James Otis Lyford, "History of the Town of Canterbury, New Hampshire,1727-1912", Rumford, 1912



Saturday, April 6, 2013

Thomas Hastings and Sarah White of Littleton, MA

Thomas Hastings, son of John and Abigail Hammond Hastings, was born in Watertown, MA on 26 September 1697. He married Sarah White, daughter of Andrew and Sarah Sanderson White, also of Watertown.  Thomas and Sarah left Watertown for Lexington, MA, a mere 5 miles away, where he worked as a cordwainer, now known as a shoemaker.  Thomas and Sarah probably married in 1717 as their first child was born in January of 1718. Most of their children were born and baptized  in Lexington, Abigail, born in 1736 seems to have been the first one born in Littleton. Littleton was first settled by in 1686 and incorporated in 1714, so it was a fairly new settlement when the Hasting family arrived.  


Children of Thomas and Sarah:
Hephzibah b. Jan 11, 1718 m. Thomas Powers 1741 in Littleton, d. 1789 Monson, NH
Elizabeth b. March 31, 1720
Thaddeus b. Feb. 21, 1722 died the next Sept.
Keziah b. July 7, 1723 m. Benjamin Blanchard   my ancestor
Josiah b. July 26, 1724 m. Mary Hartwell in 1757 in Littleton
Thomas Jr. b. Sept. 25, 1725 d. Sept 14, 1746
Submit b. Oct 15, 1729 (not sure if this is a boy or girl)
Sarah b. Dec 3, 1731
Ester b. June 3, 1733 d. May 8 1756 age 22
Abigail b. April 5, 1736 in Littleton m. John Warren
Andrew b. July 15, 1738 d. 1749 Chesterfield, NH m. Sarah Stone in 1761 in Littleton
Ruhamah b. Dec 5, 1740 m. Jospeh Craigin Dec 8, 1761

RIP
Thomas died in Littleton on 14 May 1747.  Sarah his widow was granted administration of his estate.  There is no record of the death of Sarah his wife, she did not die in July 1723 as so many ancestry.com trees and other sites show.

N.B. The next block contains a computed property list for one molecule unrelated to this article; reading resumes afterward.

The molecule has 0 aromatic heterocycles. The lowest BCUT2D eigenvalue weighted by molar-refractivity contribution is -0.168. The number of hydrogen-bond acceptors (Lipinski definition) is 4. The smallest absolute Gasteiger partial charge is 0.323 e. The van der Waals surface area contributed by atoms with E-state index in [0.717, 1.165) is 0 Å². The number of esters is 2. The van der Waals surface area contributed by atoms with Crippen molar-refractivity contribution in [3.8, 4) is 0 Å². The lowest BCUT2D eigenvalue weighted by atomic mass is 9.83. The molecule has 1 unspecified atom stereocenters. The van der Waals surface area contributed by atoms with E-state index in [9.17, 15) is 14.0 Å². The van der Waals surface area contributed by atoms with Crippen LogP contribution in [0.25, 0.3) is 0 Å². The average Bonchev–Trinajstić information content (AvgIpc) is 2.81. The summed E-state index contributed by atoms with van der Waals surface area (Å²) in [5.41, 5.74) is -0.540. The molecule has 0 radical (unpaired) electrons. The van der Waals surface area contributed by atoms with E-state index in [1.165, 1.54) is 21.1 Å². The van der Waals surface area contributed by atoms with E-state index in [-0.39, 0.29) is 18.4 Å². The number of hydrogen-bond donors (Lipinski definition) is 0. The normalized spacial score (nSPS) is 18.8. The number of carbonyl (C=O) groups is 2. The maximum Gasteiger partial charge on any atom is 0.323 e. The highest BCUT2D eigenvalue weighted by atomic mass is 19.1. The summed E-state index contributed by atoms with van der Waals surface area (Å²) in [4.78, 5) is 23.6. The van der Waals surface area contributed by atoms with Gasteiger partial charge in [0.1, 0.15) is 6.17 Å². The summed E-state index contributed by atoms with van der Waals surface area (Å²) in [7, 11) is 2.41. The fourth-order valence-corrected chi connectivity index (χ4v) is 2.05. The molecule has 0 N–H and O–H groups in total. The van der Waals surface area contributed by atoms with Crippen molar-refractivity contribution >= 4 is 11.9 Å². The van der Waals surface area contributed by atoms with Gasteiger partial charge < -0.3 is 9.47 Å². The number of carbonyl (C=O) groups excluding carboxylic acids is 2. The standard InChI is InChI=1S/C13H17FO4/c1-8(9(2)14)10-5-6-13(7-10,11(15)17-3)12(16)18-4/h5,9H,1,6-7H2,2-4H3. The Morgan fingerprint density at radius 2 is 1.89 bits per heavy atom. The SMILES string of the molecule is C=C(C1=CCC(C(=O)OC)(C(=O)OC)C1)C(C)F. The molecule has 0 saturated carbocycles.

Related Posts:

Sources:
Hardwood, Smith, "Records of Littleton, MA", Concord, MA, 1900
Wright & Potter, " Records of Births, Marriages and Deaths to January 1, 1898, Lexington, MA, 1898




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Friday, April 5, 2013

John Hastings and Abigail Hammond Hastings of Watertown

background
John Hastings was born on 1 March 1654 to Deacon Thomas and Margaret Cheney Hastings in Watertown, Massachusetts.  On June 18 1679 he married Abigail, daughter of Lt. John and Abigail Hammond also of Watertown. They had at least two things in common. First, they were both first generation American-Europeans and second, their fathers were two of the most important men in their hometown of Watertown.  

"a true maide"
Although the Puritans had taken religion out of the marriage ceremony, which was conducted by a magistrate rather than a minister, they keep a close eye on the bride, or at least her belly, to ensure that no impropriety or amoral behavior escaped punishment.  Abigail found herself under scrutiny when she gave birth to her first child only 26 weeks after her marriage to John. In court she, her mother and other local women testified that they baby was very small and sickly when born and Abigail swore that she went to her marriage bed "a true maide".  There is no record of the courts decision, they were probably influenced by the grandfather's high standing in society.  I doubt that a 26 week preemie stood much of a chance of survival in 1679, so I would wager a guess that Miss Abigail was telling a fib to the court. 
This was the second time one of Thomas Hastings sons had been in court for premarital problems.  His eldest son was accused of fathering an illegitimate child which dragged through the courts for some considerable time. This must have been quite an embarrassment to a man who was a Deacon of his church. 

daily life
The Hastings made their home in Watertown, the area where they lived eventually became part of a new town, Waltham when it was incorporated in 1738.